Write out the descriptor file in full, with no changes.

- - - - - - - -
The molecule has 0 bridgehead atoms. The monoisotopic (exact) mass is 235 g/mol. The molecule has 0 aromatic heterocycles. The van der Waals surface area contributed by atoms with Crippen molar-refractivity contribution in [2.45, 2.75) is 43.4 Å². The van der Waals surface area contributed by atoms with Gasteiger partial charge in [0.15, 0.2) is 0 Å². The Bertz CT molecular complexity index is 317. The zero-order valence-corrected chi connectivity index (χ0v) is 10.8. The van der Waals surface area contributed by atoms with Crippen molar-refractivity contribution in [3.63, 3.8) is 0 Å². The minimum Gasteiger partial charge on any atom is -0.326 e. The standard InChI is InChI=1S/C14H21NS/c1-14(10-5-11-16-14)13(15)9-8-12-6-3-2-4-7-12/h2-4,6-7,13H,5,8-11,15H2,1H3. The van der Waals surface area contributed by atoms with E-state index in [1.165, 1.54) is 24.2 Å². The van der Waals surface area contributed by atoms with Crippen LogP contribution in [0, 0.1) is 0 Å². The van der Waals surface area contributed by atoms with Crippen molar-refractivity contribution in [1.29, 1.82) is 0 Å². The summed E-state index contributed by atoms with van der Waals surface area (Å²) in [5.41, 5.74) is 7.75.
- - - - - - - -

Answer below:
The molecule has 0 bridgehead atoms. The monoisotopic (exact) mass is 235 g/mol. The molecule has 0 aromatic heterocycles. The van der Waals surface area contributed by atoms with Crippen molar-refractivity contribution in [2.45, 2.75) is 43.4 Å². The van der Waals surface area contributed by atoms with Gasteiger partial charge in [0.15, 0.2) is 0 Å². The Bertz CT molecular complexity index is 317. The zero-order valence-corrected chi connectivity index (χ0v) is 10.8. The van der Waals surface area contributed by atoms with Crippen molar-refractivity contribution in [3.63, 3.8) is 0 Å². The minimum Gasteiger partial charge on any atom is -0.326 e. The standard InChI is InChI=1S/C14H21NS/c1-14(10-5-11-16-14)13(15)9-8-12-6-3-2-4-7-12/h2-4,6-7,13H,5,8-11,15H2,1H3. The van der Waals surface area contributed by atoms with E-state index in [1.165, 1.54) is 24.2 Å². The van der Waals surface area contributed by atoms with Crippen LogP contribution in [0, 0.1) is 0 Å². The van der Waals surface area contributed by atoms with Crippen molar-refractivity contribution in [1.29, 1.82) is 0 Å². The summed E-state index contributed by atoms with van der Waals surface area (Å²) in [5.41, 5.74) is 7.75.